I had about 50 acres left to seed at 10 p.m. on May 15. The forecast was calling for rain starting at about midnight. But that was for Winkler. I wasn’t near Winkler. I was closer to the system that was rolling east.
I didn’t think I’d be able to finish. The system was above me. The temperature plummeted.
Farming has changed for me since I began working off the farm. It’s now both a priority and something I fit in. May 15 was a Monday. I had helped organize a photography workshop for the agronomists and staff of multiple commodity groups that day. I introduced the instructor, sat in on the workshop for an hour or so, then ducked out.
The rain was coming and we needed to push.
Most of the times it’s seamless, but sometimes it isn’t easy to shift from thinking about farming and agriculture, in general, to being alone on a field trying to figure out what keeps plugging that drill run. I absolutely love both, and I’ll contend to the end that they are mutually beneficial.
Since 2012, when my wife and I moved to my family’s farm, we’ve been able to get the crop in the ground without too many setbacks or too much anxiety. But there is always a push. And I wrestle with this. Do some farmers work until their eyes won’t stay open anymore because they’ve been burned by quitting at a reasonable hour? Or, do some farmers enjoy getting caught up in the frenzy?
The land I was seeding that day was light. It could handle a bit of moisture before I’d start to get nervous about whether or not I would be able to get a crop in this year.
For some farmers, that is exactly what stirs them to put in long days, long nights until the crop is in. They have experienced years where a chance of rain in the forecast has meant two or more weeks of conditions too wet for seeding. Or, worse, a chance of rain or other inclement weather events have resulted in a complete inability to seed for that year.
I get that, in theory. And it will remain theory until I experience it first hand.
I enjoyed the push. It was rewarding to work until the job was done. The clouds didn’t break open as I thought they would and I finished seeding mid-morning on May 16. I drove onto the yard, backed the drill into the workshop and woke up my wife, Jamie, for a ride back to the field to pick up the drill fill.
It’s important for farmers to realize that when they push, they tax more than themselves. If they are awake and on the field at 3 a.m., that is felt a long way down the value-chain.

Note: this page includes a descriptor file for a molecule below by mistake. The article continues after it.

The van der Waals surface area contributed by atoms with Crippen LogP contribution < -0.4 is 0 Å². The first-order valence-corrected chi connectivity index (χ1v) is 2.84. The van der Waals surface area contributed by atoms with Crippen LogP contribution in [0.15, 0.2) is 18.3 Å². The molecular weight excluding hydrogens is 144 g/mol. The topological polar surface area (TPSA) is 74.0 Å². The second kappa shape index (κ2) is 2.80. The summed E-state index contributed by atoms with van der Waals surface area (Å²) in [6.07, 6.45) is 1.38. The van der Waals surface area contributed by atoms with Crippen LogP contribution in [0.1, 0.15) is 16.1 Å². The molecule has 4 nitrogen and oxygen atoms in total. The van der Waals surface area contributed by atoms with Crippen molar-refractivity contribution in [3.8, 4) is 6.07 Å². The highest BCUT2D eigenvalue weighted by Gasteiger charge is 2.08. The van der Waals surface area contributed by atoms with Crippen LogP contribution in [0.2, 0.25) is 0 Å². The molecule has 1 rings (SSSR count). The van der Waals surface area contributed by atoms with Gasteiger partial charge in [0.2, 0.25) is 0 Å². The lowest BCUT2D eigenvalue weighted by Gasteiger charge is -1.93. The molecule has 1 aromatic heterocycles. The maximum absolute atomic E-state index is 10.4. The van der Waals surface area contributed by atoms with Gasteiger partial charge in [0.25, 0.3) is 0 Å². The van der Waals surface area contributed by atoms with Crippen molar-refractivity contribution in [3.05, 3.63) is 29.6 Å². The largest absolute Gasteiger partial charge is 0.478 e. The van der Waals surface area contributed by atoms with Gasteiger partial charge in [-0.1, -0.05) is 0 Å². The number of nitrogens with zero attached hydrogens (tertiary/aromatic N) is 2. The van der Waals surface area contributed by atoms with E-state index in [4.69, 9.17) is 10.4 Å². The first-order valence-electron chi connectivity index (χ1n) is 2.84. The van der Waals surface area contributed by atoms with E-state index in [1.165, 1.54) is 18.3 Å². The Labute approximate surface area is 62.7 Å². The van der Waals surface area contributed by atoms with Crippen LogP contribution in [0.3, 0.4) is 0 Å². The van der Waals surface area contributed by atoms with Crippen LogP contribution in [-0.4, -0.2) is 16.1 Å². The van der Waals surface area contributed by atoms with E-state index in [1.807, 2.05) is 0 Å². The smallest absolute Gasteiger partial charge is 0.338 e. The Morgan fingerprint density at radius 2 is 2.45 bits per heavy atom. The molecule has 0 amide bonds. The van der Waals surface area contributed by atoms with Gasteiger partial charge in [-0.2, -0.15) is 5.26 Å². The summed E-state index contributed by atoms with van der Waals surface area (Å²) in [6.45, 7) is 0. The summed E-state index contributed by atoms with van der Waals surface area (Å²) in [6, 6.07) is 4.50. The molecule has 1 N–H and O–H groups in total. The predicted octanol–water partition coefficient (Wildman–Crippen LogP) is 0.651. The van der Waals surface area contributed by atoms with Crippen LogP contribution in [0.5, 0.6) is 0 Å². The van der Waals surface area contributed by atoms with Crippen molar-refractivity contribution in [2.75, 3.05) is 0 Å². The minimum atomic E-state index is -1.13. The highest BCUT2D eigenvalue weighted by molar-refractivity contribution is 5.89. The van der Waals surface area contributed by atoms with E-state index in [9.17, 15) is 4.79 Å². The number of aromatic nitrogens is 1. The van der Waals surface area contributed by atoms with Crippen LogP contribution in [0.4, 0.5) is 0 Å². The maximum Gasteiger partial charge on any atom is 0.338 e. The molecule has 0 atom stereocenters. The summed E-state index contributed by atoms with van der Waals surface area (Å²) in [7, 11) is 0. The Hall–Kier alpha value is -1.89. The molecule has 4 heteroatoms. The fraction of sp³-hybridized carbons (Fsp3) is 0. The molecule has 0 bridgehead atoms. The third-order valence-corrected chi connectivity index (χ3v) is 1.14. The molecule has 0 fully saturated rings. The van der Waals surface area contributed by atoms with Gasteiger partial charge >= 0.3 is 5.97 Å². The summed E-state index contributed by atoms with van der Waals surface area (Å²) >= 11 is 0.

Libertarianism is rampant in farming communities. The belief that government should have a limited role in the lives of the citizens it represents comes easy for those of us who are used to getting things done on our own. But here’s the problem. We don’t get things done on our own.
Service yards stay open late when we stay awake late. Mobile mechanics are on call. And those around us often make themselves available for things like meals or rides. When we break down, there is urgency to getting us back on the field. And too often we expect it and are unhappy when the things we need at 1 a.m. are unavailable.
This is not a call for wholesale change. This a call to recognize that we rely on others, including government, in order to get our crops in the ground and see them through until harvest. There is a complex web of people, groups and industries working longer hours than we do in order to make sure agriculture remains competitive and profitable. And we are all intertwined.
What I do on my farm affects more than my farm. This is important to consider when we push. This is important to consider when we have knee-jerk reactions to policies that seem meddling. It’s us vs. them when we talk about GMOs or other issues of public trust. But those terms are argumentative conveniences, albeit important ones. Really, it’s just us, and the difference between us and them is as negligible as the difference between two shades of the same colour.
We don’t operate on our own. Farmers are not in this by themselves. Like any industry, it’s a thick, mucky mess of connections, threads, trenches, relationship and human nature.
The trickiest part about finishing seeding late at night (or early morning) is getting that last fill of the drill just right. In daylight, my dad and I would seed it out with me on the drill sweeping the last of the soybeans into the tubes of the seeder. It’s not the same at night, when you’re tired. I did well, I think. I didn’t run out of seed and I don’t think there is too much left in the drill to vacuum out. But that’s for another day.